The 1987 Constitution of the Philippines declares: The separation of Church and State shall be inviolable. (Article II, Section 6), and, No law shall be made respecting an establishment of religion, or prohibiting the free exercise thereof. The free exercise and enjoyment of religious profession and worship, without discrimination or preference, shall forever be allowed. No religious test shall be required for the exercise of civil or political rights. (Article III, Section 5). From Wikipedia
The Pajero Bishops was a label given to one priest and six bishops, who were involved in a controversy for receiving luxury vehicles from the Philippine Charity Sweepstakes Office (PCSO). Said vehicles were claimed to be sourced from the charity fund of PCSO to win their support for former President Gloria Macapagal Arroyo, who faced impeachment charges in 2007-2010. From WikiPilipinas
“My dear youth, contraception is corruption. The use of government money, taxpayers’ money to give out contraceptive pills is corruption. Contraceptive pills teach us it is all right to have sex with someone provided you are safe from babies. Babies are a nuisance.” Archbishop Soc Villegas
“It is not true that the Church has no compassion for the poor. If others see the poor as statistics, the Church sees them as human beings,” Manila Archbishop Tagle.
Here are snapshots of the cases:
Rev. Cristobal Garcia
Garcia was expelled from the Dominican order in 1986 after a nun told police that an altar boy had been found in his bed in a Los Angeles rectory. The priest left for his hometown in the Philippines in Cebu province, where he continued to serve and in 1997 was given the title of monsignor.
Monsignor Pedro Quitorio, media director of the Catholic Bishops' Conference of the Philippines, said he had not heard about the Garcia case but that it should be looked into.
Garcia told the Dallas Morning News that he did have sex with the boys, but claimed he was the one who was "seduced and raped," a charge his accusers called absurd. A plaintiff, Paul Corral, said he had obtained a financial settlement.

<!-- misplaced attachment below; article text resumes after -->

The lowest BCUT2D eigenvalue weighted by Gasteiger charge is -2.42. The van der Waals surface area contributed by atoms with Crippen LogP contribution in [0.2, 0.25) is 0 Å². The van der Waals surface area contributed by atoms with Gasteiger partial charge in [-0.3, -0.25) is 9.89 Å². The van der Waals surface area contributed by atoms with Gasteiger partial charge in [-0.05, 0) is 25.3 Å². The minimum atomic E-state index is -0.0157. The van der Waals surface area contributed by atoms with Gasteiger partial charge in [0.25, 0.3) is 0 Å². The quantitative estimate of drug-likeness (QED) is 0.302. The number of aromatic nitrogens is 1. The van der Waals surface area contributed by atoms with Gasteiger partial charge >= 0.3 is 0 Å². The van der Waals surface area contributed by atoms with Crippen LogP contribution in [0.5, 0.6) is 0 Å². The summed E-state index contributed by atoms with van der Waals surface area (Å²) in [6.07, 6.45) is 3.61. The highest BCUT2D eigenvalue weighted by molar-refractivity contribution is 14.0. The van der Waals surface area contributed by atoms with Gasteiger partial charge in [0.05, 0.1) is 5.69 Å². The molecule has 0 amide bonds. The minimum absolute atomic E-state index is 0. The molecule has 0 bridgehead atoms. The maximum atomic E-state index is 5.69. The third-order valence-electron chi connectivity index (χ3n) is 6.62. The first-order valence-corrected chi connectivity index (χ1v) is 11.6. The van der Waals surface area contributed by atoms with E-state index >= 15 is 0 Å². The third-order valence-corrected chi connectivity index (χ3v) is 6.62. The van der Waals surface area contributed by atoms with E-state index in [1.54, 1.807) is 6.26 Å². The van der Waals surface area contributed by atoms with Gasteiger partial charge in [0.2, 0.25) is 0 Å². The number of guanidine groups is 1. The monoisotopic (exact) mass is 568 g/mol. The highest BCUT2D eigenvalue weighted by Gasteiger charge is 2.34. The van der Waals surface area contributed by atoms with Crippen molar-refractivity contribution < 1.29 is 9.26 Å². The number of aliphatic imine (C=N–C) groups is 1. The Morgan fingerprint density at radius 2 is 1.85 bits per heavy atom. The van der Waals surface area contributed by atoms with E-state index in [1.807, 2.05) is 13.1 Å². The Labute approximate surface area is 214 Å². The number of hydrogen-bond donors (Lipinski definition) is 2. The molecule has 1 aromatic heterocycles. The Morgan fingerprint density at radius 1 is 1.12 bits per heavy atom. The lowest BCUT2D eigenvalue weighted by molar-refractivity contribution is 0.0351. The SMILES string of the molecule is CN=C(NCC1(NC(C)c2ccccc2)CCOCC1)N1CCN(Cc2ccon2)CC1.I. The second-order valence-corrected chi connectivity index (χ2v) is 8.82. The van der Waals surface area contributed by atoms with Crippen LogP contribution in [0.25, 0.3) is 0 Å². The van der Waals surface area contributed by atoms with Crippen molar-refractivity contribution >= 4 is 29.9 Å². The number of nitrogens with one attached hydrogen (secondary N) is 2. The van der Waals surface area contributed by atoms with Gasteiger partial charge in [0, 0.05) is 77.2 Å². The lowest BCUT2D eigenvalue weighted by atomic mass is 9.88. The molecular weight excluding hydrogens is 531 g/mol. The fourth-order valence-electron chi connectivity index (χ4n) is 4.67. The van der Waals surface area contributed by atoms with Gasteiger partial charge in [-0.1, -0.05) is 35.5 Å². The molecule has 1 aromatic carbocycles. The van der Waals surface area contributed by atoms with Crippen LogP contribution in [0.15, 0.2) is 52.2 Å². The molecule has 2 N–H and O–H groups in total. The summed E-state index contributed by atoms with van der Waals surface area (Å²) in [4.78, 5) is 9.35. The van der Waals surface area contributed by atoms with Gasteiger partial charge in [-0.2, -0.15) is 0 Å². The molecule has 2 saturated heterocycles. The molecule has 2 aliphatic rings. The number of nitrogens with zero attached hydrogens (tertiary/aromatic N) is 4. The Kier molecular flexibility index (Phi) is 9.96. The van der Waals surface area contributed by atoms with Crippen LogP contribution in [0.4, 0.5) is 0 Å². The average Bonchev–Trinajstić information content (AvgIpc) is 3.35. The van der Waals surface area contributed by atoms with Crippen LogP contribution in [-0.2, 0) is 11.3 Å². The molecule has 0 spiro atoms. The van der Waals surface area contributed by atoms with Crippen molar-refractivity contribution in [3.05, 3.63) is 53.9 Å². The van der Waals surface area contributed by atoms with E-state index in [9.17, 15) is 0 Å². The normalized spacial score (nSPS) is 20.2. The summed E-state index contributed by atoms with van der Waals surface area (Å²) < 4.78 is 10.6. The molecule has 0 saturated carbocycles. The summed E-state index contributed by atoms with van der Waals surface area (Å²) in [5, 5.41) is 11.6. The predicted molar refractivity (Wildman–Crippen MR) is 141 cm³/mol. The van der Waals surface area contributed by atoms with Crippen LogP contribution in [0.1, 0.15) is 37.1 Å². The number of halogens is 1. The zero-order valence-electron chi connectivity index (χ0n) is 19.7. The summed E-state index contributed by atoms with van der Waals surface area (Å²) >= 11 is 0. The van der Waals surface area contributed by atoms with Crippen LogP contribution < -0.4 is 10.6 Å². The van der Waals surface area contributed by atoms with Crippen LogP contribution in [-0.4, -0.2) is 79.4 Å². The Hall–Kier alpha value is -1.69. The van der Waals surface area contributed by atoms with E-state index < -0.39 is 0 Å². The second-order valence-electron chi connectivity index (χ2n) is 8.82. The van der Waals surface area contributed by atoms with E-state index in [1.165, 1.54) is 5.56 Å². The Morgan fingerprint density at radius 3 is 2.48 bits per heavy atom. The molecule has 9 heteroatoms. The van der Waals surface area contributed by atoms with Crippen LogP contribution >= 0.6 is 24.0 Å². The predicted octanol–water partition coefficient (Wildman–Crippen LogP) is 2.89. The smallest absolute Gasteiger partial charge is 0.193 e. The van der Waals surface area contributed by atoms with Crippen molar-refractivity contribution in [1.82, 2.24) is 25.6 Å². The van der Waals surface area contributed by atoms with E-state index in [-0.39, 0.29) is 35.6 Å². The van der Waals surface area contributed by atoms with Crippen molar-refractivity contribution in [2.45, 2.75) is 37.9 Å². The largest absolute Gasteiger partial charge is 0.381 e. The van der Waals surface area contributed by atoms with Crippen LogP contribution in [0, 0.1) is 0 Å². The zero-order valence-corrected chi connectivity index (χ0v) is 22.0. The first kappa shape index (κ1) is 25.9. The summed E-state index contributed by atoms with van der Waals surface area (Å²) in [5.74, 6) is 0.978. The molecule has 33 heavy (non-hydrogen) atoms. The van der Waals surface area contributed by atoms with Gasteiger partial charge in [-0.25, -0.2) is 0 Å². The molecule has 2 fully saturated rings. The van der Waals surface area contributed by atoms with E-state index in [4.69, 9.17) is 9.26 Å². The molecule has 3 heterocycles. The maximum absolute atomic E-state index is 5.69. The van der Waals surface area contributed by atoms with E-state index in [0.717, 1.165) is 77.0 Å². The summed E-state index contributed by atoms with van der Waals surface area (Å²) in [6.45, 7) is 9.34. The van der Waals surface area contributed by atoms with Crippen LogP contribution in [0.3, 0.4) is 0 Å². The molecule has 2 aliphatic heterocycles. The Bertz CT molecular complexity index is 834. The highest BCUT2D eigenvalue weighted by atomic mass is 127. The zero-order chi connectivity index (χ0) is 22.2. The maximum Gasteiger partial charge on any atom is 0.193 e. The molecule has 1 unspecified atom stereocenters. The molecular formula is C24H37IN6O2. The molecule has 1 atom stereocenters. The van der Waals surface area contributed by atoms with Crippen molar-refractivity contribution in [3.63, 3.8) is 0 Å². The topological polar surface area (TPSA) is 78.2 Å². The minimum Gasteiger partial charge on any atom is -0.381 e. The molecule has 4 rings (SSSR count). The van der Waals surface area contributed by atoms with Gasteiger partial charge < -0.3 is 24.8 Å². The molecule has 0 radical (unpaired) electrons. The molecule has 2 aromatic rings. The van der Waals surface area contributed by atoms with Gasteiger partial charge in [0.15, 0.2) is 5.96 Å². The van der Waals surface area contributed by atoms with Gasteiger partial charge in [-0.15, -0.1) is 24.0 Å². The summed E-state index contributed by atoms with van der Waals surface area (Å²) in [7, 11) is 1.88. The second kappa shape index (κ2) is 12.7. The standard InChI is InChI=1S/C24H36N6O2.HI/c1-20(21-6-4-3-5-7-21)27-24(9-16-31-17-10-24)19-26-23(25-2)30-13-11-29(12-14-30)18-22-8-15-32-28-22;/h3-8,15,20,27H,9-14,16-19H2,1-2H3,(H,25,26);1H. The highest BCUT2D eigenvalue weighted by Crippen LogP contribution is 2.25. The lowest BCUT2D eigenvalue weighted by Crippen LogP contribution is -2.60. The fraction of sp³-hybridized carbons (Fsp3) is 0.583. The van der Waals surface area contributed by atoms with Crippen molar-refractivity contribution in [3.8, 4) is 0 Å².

Rev. Manuel Perez Maramba
A lawsuit alleging sexual abuse by Maramba in the U.S. more than than 30 years ago was settled this month. The settlement was the third reached with the diocese of El Paso, Texas, and others in allegations of sexual abuse by the same Filipino priest.
Maramba's lawyers said he was not party to the settlement.
"Since Father Maramba was not a party to the proceedings that resulted in the reported settlement, there is nothing to deny or admit other than that he was assigned to the parish of Las Cruces in 1976-77," said the statement from the law firm Saguisag, Carao & Associates. "That a settlement was reached does not in any way indicate fault on the part of any party."
Maramba served at St. Genevieve Church in Las Cruces, N.M., from 1976-77 and at the Newman Center in Silver City, N.M., before being recalled to the Philippines in 1977 by his abbey.
Rev. Santiago Tamayo
After Tamayo was accused of abusing Rita Milla in the Los Angeles area, the church urged Tamayo to stay in the Philippines and mailed him checks, court documents show.
Milla has maintained that she was molested by Tamayo at a church in Carson, Calif., when she was 16. After she turned 18, she said, she had sexual intercourse with Tamayo and he introduced her to six other priests who also abused her.